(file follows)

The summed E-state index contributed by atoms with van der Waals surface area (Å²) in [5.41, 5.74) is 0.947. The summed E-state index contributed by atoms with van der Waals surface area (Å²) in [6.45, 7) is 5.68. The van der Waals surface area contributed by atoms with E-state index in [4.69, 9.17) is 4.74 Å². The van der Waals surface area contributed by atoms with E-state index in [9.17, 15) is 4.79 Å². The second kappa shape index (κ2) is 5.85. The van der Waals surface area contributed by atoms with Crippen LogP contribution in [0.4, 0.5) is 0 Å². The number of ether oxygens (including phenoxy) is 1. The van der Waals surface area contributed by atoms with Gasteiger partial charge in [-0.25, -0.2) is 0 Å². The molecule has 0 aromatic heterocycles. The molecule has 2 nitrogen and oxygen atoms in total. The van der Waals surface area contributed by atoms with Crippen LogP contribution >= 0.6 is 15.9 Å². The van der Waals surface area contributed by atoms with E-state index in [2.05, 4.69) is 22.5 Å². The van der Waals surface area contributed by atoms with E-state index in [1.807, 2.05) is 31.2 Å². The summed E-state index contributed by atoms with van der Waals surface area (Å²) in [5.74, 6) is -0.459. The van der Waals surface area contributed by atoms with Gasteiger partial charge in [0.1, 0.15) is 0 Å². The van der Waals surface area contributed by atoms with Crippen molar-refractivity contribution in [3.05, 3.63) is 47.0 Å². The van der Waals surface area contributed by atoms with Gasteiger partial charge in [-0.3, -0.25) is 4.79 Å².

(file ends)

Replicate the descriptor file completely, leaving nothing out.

The summed E-state index contributed by atoms with van der Waals surface area (Å²) in [5.41, 5.74) is 0.947. The summed E-state index contributed by atoms with van der Waals surface area (Å²) in [6.45, 7) is 5.68. The van der Waals surface area contributed by atoms with E-state index in [4.69, 9.17) is 4.74 Å². The van der Waals surface area contributed by atoms with E-state index in [9.17, 15) is 4.79 Å². The second kappa shape index (κ2) is 5.85. The van der Waals surface area contributed by atoms with Crippen LogP contribution in [0.4, 0.5) is 0 Å². The number of ether oxygens (including phenoxy) is 1. The van der Waals surface area contributed by atoms with Gasteiger partial charge in [-0.25, -0.2) is 0 Å². The molecule has 0 aromatic heterocycles. The molecule has 2 nitrogen and oxygen atoms in total. The van der Waals surface area contributed by atoms with Crippen LogP contribution >= 0.6 is 15.9 Å². The van der Waals surface area contributed by atoms with E-state index in [2.05, 4.69) is 22.5 Å². The van der Waals surface area contributed by atoms with E-state index in [1.807, 2.05) is 31.2 Å². The summed E-state index contributed by atoms with van der Waals surface area (Å²) in [5.74, 6) is -0.459. The van der Waals surface area contributed by atoms with Gasteiger partial charge in [0.1, 0.15) is 0 Å². The van der Waals surface area contributed by atoms with Crippen molar-refractivity contribution in [3.05, 3.63) is 47.0 Å². The van der Waals surface area contributed by atoms with Gasteiger partial charge in [-0.3, -0.25) is 4.79 Å².